Te Deum, by Marc Antoine Charpentier. (French speakers might enjoy a visit to this site.) The Parlement de Musique is led by their founder, Martin Gester:
Winter, from Vivaldi’s Four Seasons. I Musici, with Federico Agostini:
One piece I recognized in The Enchanted Island was Handel’s ‘Zadok the Priest,’ transformed into ‘Neptune the King’ (in honor of Placido Domingo, reigning king of tenors!). “Zadok the King’ is a coronation anthem closely associated with royalty. It was played in honor of Queen Elizabeth’s Golden Jubilee in 2002. The BBC Symphony and Chorus are led by Sir Andrew Davis:
Frederik and Mary now have four children – two princes and two princesses – so the Danish succession would seem to be secure, in case you were anxious on that score….)
When Peter Gelb, General Manager of the Metropolitan Opera, decided in 2006 to try broadcasting Met performances in movie theaters throughout the U.S and the world. there were plenty of doubters. But his bold initiative has met with resounding success, as Ann Midgette documents in a recent article in the Washington Post. We saw The Enchanted Island last week in a neighborhood movie theater, about twenty minutes’ drive from our house. Tickets were $24 (including a service charge) as opposed to $250 (or more) at the opera house. The opera house is exciting and glamorous. The movie theater was convenient and inexpensive. And I got to munch on my beloved popcorn while enjoying a fabulous world class production.
Click here for a look at what has been featured and what’s still to come in the Met’s Live in HD 2011-2012 season.
Saturday I afternoon I went with a friend to see the Metropolitan Opera’s HD broadcast of Faust, by Charles Gounod. I am still recovering from the experience – indeed, I may never recover….
I’ve known and loved this opera for decades, ever since I first purchased this recording; . Listening to it over and over again, while following the libretto in French, I inadvertently committed large chunks of Faust to memory, where much of it still resides. (Having studied the French language in high school and college proved most helpful.) Nicolai Gedda as Faust, Victoria De Los Angeles as Marguerite, and Boris Christoff as Mephistopheles – what a dream cast! Saturday’s was equally so:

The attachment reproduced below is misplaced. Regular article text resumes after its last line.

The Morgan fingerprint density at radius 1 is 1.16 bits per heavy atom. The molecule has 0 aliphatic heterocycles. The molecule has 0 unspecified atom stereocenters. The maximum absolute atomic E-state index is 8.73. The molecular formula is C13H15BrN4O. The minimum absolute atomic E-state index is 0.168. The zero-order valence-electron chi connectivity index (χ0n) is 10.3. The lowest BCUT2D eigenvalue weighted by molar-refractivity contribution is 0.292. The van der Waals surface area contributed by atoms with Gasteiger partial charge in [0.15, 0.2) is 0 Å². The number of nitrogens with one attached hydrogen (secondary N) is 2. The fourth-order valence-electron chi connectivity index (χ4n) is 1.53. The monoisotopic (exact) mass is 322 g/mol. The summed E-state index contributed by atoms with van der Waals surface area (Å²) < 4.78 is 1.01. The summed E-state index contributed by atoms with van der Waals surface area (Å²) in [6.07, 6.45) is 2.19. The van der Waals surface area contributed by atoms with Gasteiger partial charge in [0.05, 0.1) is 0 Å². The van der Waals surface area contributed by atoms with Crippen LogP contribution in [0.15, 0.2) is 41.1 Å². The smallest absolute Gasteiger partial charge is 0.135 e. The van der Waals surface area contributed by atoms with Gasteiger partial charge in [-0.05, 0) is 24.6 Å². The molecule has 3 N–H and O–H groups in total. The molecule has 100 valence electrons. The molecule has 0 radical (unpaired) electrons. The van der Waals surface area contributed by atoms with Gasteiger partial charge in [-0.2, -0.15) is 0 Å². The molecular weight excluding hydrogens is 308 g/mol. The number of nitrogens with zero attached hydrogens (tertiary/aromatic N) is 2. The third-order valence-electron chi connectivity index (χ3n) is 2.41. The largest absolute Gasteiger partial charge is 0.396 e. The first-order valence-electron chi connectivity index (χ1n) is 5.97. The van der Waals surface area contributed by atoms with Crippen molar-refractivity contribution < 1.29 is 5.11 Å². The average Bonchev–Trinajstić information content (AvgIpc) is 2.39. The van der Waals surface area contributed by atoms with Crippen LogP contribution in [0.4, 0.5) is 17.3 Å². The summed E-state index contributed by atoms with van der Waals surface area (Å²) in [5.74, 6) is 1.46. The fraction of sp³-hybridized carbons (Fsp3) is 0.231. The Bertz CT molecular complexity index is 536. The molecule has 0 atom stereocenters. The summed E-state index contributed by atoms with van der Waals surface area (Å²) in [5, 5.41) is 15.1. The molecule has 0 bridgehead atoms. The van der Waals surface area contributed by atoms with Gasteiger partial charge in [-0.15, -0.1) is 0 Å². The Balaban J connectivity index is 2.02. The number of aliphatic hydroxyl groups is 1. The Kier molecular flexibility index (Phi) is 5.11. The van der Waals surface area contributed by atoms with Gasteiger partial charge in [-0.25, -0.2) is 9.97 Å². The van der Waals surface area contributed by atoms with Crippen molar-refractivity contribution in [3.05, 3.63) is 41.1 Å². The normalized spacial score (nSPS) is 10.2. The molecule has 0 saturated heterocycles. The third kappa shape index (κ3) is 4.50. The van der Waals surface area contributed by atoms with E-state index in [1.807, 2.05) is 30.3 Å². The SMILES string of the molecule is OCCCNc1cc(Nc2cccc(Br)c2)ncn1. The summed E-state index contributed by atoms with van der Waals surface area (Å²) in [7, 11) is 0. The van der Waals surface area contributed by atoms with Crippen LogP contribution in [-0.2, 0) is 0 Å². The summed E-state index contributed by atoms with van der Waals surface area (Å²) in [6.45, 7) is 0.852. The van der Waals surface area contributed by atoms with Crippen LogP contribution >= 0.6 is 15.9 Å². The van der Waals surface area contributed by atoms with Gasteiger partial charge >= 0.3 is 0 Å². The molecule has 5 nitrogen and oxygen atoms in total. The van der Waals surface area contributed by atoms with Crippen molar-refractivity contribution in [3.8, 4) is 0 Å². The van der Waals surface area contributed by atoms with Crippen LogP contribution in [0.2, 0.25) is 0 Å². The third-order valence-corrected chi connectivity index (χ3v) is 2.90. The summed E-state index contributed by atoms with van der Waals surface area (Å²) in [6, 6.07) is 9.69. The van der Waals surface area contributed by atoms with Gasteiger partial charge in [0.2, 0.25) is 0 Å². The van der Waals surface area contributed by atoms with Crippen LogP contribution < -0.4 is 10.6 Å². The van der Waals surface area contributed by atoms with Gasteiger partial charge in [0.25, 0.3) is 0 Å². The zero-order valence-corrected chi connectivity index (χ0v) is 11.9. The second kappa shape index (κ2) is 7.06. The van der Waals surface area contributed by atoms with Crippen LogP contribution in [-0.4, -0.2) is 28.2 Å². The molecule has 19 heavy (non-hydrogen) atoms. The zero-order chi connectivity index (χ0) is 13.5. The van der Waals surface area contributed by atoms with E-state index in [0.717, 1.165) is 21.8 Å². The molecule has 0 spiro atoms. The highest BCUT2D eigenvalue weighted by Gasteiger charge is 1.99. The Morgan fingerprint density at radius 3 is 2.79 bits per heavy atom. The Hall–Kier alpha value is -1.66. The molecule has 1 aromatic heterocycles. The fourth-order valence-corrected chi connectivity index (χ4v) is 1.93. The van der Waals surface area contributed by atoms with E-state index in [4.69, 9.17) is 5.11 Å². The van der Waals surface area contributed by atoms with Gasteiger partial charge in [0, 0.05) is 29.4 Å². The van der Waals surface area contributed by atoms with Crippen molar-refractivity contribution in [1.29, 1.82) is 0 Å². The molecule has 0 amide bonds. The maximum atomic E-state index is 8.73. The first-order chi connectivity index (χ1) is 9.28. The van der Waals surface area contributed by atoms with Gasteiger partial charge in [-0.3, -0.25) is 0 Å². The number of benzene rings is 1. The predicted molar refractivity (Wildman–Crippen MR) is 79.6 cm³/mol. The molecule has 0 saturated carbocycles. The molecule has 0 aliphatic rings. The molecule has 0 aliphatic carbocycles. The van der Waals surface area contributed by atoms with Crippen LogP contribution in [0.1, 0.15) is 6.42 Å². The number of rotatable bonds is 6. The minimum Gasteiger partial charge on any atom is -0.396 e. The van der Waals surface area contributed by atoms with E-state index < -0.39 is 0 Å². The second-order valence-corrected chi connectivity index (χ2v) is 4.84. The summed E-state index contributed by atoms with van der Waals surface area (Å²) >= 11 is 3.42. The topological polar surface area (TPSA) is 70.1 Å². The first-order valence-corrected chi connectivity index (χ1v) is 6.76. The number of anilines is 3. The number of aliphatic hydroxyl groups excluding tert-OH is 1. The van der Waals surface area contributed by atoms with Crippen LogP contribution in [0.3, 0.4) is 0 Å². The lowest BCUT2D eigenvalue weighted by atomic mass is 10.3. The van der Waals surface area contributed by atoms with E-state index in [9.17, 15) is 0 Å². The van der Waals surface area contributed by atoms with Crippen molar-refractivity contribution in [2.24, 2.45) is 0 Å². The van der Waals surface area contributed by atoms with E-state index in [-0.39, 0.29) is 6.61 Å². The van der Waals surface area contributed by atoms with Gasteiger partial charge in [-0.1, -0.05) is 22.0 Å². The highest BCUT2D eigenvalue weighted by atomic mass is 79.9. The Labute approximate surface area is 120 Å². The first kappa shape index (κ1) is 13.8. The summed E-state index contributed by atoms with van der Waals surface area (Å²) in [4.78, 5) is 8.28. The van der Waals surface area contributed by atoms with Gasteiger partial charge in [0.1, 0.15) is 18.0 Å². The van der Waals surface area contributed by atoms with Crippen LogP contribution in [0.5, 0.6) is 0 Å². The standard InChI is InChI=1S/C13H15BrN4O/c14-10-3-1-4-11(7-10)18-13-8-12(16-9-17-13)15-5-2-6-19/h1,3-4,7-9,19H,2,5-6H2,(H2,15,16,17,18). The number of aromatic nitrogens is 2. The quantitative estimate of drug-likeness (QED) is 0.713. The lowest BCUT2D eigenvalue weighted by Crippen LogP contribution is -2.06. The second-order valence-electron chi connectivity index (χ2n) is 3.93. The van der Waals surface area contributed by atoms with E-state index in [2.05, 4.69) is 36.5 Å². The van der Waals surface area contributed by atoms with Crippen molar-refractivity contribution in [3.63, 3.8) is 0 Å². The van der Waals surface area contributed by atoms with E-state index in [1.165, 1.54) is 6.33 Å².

Rene Pape was great as Mephistopheles, employing his rich bass voice to great effect in portraying this very embodiment of evil. (He was also good at standing around and looking faintly sardonic.) Last year, Ron and I were deeply moved by his performance in the title role of Boris Godunov.
Here’s Rene Pape singing the the aria “Le Veau D’Or” (the Golden Calf) in a production of Faust that took place in Orange, France, in 2008:
I cannot resist including Boris Christoff’s rendition of Faust’s Serenade: “Vous Qui Faites L’Endormie.” Having engineered her downfall, the Devil taunts Marguerite: “Ne donne un baiser m’amie, que la bague au doigt” (‘Do not bestow a kiss, my friend, until you have the ring upon your finger’):
(I just discovered that you can get this masterpiece of malevolence as a ringtone! Yikes, I think I’ll pass on that….)
Marina Poplavskaya, who plays the ill-fated Marguerite, is a singer new to me. I thought she was wonderful. Not only is her voice rich with a crystalline purity, but her acting was terrific. Marguerite goes through a terrible transformation, from an innocent, dreamy young girl to a woman utterly despoiled in the eyes of everyone – and in her own eyes as well. Ultimately she goes mad, and who can blame her? She has been monstrously used by the seducer Faust (and his ally the Devil), and Valentin, the brother who acts as her protector and supposedly adores her, turns on her cruelly.